I’ve talked about the use of purple for scenes and character design before, focusing mostly on My Hero Academia. In case you haven’t read that post, I’ll briefly summarize it for you. On characters, purple can express femininity, mystery or refinery depending on the tone. On scenes, it can foreshadow a drastic change, or death. However, this are only a few of the possible interpretations of the color.

Now, this season is definitely keeping me busy with its ridiculous number of interesting shows, but Land of the Lustrous is consistently one of my biggest enjoyments each week. With the predicaments of its immortal, genderless gems and the moon people after them, Land of the Lustrous has created a world that’s as interesting as it is breathtaking. And after this week’s episode “First Battle” here I am, talking about purple again.

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When I read Ranma ½ during my first year of high school, I fell in love with Rumiko Takahashi’s signature expressive art. I loved her colorful cast just as much, always getting caught up in over-the-top situations. Like many people, I remember it fondly. Yet the older I get, the harder it is to ignore some of the most problematic aspects of the series, especially how it deals with femininity.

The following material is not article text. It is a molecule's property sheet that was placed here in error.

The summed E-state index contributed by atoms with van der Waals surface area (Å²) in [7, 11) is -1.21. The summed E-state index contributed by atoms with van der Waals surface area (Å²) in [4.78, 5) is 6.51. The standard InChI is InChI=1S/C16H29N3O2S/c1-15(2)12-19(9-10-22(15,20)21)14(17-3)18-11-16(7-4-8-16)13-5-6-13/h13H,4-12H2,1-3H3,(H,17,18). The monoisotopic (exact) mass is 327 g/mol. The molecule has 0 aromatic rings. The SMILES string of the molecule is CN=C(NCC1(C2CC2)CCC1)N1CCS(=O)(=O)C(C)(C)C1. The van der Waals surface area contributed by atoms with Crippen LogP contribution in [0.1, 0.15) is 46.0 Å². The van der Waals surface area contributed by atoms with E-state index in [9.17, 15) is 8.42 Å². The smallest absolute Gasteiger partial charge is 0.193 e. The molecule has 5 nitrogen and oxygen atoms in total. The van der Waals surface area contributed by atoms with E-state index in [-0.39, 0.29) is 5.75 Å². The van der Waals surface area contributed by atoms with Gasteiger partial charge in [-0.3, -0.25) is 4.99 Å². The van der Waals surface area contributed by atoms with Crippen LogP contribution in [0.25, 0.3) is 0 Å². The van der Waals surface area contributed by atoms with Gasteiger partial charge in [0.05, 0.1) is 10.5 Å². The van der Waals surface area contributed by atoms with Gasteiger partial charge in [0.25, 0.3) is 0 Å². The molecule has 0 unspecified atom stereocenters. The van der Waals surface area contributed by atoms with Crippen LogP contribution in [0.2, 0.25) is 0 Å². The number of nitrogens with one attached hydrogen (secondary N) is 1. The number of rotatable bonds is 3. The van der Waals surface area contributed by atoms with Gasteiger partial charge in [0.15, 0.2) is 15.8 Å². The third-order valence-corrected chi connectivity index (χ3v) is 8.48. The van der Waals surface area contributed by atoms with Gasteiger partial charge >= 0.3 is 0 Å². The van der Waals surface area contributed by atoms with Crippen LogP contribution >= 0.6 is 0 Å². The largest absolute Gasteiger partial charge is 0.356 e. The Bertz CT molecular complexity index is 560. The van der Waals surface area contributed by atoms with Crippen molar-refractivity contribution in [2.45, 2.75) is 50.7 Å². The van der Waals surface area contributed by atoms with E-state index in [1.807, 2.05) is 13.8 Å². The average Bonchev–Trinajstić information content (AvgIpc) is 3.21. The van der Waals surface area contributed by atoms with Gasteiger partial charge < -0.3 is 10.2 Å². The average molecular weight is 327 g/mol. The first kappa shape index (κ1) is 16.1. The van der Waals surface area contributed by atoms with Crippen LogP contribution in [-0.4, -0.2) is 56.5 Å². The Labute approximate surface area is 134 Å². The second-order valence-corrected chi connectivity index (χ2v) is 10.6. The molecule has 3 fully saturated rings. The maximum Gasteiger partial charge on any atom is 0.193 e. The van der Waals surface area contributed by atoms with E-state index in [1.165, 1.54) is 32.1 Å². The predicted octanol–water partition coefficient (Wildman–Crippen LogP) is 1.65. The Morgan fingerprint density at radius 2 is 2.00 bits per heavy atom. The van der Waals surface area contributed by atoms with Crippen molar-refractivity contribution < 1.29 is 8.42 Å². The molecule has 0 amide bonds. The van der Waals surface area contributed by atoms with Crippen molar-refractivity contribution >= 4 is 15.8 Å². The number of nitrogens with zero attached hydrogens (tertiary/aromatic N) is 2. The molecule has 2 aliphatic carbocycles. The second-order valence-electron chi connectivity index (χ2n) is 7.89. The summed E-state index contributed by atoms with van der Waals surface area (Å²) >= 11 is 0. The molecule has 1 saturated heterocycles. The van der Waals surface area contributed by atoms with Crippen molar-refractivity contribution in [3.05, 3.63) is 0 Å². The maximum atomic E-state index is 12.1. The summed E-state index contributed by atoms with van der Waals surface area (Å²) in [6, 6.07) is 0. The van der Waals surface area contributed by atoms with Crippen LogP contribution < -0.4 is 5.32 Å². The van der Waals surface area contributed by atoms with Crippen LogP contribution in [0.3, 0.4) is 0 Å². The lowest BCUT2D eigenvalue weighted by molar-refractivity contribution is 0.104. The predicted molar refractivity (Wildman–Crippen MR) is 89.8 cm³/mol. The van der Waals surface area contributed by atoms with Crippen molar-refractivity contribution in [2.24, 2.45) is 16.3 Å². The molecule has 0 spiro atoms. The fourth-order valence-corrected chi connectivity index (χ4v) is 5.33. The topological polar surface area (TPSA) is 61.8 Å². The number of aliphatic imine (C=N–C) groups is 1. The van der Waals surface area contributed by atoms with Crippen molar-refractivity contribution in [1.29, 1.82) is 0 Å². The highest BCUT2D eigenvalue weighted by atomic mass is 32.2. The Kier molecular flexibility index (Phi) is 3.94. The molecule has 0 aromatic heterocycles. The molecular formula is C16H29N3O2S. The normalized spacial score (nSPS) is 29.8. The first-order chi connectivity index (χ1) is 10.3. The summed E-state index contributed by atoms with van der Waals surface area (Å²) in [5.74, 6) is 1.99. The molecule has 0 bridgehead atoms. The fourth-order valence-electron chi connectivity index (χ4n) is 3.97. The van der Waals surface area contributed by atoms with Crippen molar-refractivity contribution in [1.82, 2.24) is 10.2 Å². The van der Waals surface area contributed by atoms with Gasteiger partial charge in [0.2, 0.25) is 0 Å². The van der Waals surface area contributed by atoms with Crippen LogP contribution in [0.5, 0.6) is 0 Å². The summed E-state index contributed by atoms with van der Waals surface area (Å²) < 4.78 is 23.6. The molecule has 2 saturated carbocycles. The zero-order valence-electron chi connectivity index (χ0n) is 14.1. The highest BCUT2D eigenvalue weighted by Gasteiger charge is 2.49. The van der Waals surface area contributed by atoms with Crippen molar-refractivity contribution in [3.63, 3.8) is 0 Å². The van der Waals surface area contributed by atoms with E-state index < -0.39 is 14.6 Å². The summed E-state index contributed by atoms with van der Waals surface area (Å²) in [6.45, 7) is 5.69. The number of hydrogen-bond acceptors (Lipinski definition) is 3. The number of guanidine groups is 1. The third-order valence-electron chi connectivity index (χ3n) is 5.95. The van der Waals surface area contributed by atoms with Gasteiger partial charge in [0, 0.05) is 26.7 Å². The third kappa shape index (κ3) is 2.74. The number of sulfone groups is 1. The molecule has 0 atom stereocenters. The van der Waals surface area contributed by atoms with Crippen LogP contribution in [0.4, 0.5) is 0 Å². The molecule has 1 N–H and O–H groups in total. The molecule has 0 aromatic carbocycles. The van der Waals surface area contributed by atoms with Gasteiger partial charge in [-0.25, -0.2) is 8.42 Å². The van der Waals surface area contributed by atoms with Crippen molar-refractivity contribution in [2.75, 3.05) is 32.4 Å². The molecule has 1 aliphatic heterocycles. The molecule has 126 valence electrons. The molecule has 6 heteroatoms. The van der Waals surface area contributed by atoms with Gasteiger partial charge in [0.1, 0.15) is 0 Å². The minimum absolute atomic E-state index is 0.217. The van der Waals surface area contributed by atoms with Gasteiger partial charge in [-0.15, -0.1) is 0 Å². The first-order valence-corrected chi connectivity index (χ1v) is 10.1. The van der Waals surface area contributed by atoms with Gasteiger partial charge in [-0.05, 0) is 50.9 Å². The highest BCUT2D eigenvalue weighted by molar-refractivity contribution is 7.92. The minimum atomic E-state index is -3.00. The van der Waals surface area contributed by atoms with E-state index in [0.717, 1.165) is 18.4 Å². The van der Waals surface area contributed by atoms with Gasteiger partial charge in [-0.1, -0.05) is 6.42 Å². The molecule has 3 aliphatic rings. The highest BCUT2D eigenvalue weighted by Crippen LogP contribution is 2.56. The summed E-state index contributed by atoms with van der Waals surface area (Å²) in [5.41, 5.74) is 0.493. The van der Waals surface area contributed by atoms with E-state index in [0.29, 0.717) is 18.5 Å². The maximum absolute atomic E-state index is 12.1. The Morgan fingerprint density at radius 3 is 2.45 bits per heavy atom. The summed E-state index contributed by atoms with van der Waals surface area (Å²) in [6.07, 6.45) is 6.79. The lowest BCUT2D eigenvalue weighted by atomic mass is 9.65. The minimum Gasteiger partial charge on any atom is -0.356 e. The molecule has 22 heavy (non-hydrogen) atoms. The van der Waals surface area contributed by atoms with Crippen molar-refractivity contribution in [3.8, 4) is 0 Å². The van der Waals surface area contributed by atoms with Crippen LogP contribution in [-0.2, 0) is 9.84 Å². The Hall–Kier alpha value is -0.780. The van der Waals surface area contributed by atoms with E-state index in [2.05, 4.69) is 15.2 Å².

…Read the rest of the article on Anime Feminist!


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Ever since I started Otaku, she wrote, I’ve tried to keep up with my Weekly Links section with little success. In fact, I’ve only done six in half a year, so I guess it’s time to assume that this isn’t going to work for me.

Six months ago, I had a very vague idea of what I wanted to accomplish with this blog (besides sharing my thoughts). In some ways, I feel like I still figuring that out. If there is anyone out there who has been here since the beginning (bless you), you might have notice quite a few changes, from the design, the ways I edit my images to well, the sections of this blog. I even started a channel on something of a whim.

Hopefully, I’ll soon have all my goals for Otaku, she wrote figured out. For now, let’s give it another shot, this time with a monthly roundup.

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For many, Japan is as famous for their horror stories as they are for anime and manga. And for good reason; there is something about Japanese tales that perfectly captures what makes for a truly chilling story.

Such tales often reflect the fears, beliefs, and concerns of society at the time. Consequently, many of the stories that center around women focus on their abuse by men. In other cases, they simply play with their expected gender role, although they’re some exceptions.

A prominent example is the legend of a vengeful spirit named Kayako, who was violently murdered by her husband out of jealousy. Her legend inspired the 2004 movie The Grudge. There’s also the ever-popular Kuchisake-onna (Slit-Mouthed Woman), another vengeful spirit that was disfigured by her husband, and who reached the height of her popularity around the late 70s.

…Click here for the full article on Yatta-Tachi! 


Did you know? You can help Otaku, She Wrote grow bigger and better with a little cup of coffee